There is a use of the word “failed” that really bugs me, and I get the chance to be bugged almost daily by news reports on the radio and TV and in the paper.  It is in the phrase “Congress failed to pass such-and-such a bill” or “Congress failed to confirm the appointment of so-and-so to something.”   Now, one might fairly say that a bill failed to pass or that someone failed to gain confirmation, or that the sponsors of a measure failed to secure sufficient support for something, but even that is more value laden than to say a  bill was simply not passed or a nomination was not confirmed.  But to say that Congress “failed” to pass a  bill or confirm a nomination suggests that it was somehow objectively ordained that the bill was supposed to pass or the appointment was supposed to be confirmed, when what actually happened was not a failure, but just a decision, albeit a decision reached through a complex rational process.   It is as if after considering buying a car and after weighing the need to replace my current one, the cost of a new one, and my other financial obligations I decide not to, my decision is reported as a “failure to buy a new car.”   Why does this matter?   I think it matters — a lot — because it contributes to the impression that our public institutions are failing all the time, when every time they decide an issue it is reported as a failure.   And this happens at the hand of supposedly impartial and even-handed news reporters and commentators.  This use of the word failure has become the common way of reporting on governmental actions.  It is every bit as corrosive of public trust and the social order as the running diatribe against the government that one hears on talk radio, even if more subtle and its consequences unintended.   If it is true, as has been said, that clear speaking leads to clear thinking leads to clear speaking leads to clear thinking, then the converse is certainly true that confused use of words leads to confused thinking leads to confused speaking leads to confused thinking.  Those who attend Noonday prayer at St. Alban’s on Thursdays, my day to officiate, know that the additional intercession that I use most frequently is the one for Those who Influence Public Opinion, in which we pray that those who speak where many listen and write what many read may do their part in making the heart of this people wise, its mind sound, and its will righteous.  (Book of Common Prayer, page 827.)  May we all join in that prayer more often, and do our part to think and speak more clearly and influence others to do so.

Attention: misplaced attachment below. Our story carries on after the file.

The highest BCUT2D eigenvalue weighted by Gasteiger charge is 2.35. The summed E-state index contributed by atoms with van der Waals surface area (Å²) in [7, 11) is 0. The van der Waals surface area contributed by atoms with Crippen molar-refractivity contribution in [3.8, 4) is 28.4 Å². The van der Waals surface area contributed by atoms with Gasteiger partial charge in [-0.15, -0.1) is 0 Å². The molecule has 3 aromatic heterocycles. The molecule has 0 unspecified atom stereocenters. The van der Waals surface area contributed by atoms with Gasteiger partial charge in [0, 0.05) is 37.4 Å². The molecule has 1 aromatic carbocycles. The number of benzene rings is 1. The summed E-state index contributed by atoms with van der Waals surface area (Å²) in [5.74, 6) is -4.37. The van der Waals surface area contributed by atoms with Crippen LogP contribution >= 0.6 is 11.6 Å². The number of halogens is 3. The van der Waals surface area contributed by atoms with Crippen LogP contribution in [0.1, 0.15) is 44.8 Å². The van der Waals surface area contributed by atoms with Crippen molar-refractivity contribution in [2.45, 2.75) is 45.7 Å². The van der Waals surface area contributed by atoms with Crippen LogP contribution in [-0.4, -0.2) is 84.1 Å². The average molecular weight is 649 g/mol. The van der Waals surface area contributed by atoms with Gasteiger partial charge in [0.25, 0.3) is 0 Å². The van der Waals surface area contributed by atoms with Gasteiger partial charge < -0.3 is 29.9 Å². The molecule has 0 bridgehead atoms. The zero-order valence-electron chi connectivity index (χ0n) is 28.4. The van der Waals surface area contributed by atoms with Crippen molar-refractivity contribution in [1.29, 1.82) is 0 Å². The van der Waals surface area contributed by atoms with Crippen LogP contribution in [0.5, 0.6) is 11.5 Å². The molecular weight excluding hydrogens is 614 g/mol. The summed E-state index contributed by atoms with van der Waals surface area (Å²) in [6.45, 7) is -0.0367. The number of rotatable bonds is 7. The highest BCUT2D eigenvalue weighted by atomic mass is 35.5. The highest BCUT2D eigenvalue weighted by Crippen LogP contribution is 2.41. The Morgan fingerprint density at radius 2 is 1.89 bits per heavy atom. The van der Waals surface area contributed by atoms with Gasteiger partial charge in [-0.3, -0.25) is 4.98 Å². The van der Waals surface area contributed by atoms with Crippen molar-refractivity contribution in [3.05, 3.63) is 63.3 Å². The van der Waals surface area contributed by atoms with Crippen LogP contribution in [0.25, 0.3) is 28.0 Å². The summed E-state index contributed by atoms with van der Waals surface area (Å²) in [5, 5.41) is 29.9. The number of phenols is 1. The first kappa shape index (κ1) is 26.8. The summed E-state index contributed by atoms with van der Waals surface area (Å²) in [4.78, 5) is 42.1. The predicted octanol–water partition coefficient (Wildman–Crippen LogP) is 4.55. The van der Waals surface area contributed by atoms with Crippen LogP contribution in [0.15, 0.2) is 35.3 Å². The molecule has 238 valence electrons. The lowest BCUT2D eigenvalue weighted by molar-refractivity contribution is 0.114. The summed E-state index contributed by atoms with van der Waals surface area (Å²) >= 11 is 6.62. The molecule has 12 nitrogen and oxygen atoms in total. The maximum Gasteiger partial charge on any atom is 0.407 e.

Ron Hicks

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1 Response to Failed

  1. Noell Sottile says:

    Amen! Thank you for saying this so clearly. –Noell S.

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